FIGURE 7. Schematic figure categorizing cellular functions affected in the SVZ under radixin inhibition according to IPA analysis of the altered proteins as detected by proteome analysis. Proteins allocated to each cellular function group are presented and the associated p-value for their enrichment in the group of altered proteins.
TABLE 1. Proteins with altered expression level after radixin inhibition in the SVZ as detected by isobaric labeling and mass spectrometry.
A number of proteins involved in cell-to-cell signaling and interaction changed expression levels, such as the metabotropic glutamate receptor 5 (mGluR5), arrestinβ1 and adenylatecyclase 5. The cytoskeleton components dynactin and alpha tubulin were enriched after DX52-1 treatment. Furthermore, proteins involved in molecular and vesicular transport, such as mitochondrial import inner membrane translocase, Scl6a17, syntaxin-12, synapsin-2, peroxisomal membrane protein PEX14 and flotillin-1 were altered. The suppressor of G2 allele SKP1 homolog, a protein regulating the transition from G2 to M-phase, was reduced, corroborating the in vivo results of decreased proliferation after radixin inhibition.
Altered proteins involved in protein metabolism include cytoplasmic tryptophanyl-tRNAsynthetase, V-type proton ATPase, cytoplasmic aspartate aminotransferase, mitochondrial ATP synthase-coupling factor 6, and heterogeneous nuclear riboprotein D0.
The data presented in the current study suggest a role for radixin in neuronal progenitor migration and proliferation. We have previously shown that radixin is specifically expressed in migrating neuroblasts in the RMS of the adult rodent brain (Persson et al., 2010). The current study confirms the expression of radixin in PSA-NCAM+ migratory cells, both in vivo and in vitro. Blocking radixin with the quinocarmycin analog DX52-1 in vitro resulted in a dose-dependent downregulation of neuroblast migration from SVZ explants. Under control conditions similar numbers of PSA-NCAM+ neuroblasts and Sox2high expressing glial cells migrate from the explants. The motility of glial cells was not affected by the inhibitor, supporting previous results describing the expression of ezrin, but not radixin, in glial cells (Cleary et al., 2006; Persson et al., 2010).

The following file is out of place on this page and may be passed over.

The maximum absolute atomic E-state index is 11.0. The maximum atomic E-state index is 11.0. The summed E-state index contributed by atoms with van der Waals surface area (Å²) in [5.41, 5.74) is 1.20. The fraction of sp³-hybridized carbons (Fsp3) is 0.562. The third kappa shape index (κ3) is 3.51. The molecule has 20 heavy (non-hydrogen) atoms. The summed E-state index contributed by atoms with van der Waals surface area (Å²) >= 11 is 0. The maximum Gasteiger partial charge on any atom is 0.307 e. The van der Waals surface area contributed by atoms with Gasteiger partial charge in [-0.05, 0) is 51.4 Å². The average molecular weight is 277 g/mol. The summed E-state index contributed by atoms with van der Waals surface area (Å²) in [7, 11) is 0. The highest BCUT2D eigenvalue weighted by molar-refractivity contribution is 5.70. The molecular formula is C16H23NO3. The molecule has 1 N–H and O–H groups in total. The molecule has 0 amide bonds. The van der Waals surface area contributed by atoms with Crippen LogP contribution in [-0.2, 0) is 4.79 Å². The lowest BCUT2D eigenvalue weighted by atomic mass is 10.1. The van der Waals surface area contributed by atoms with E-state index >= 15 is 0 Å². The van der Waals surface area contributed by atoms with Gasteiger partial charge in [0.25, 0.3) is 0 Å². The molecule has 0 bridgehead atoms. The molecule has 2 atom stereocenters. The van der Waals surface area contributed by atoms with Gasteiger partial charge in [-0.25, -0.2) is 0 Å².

DX52-1 specifically binds radixin at low concentration and inhibits its binding to f-actin and the transmembrane protein CD44 (Kahsai et al., 2006). At concentrations above those used in our study, DX52-1 are reported to interact with additional proteins, such as the other ERM proteins, ezrin and moesin, and galectin-3 (Kahsai et al., 2006). Treatment with a low dose of DX52-1 in Madin-Darby canine kidney (MDCK) epithelial cell cultures revealed a decreased ability for wound closure after radixin inhibition (Kahsai et al., 2006), suggesting a role for radixin in migration and/or proliferation of epithelial cells. The selective inhibition of neuroblasts in our study confirms the specificity of DX52-1 for radixin, since Sox2high glial cells remained migratory in the migration assay. In addition, continued migration of glial cells indicates that the inhibitor is not generally toxic to cells. Furthermore, we can exclude DX52-1 toxicity in the neurogenic niche since the rate of apoptosis or cell death was not increased, neither in vitro nor in vivo.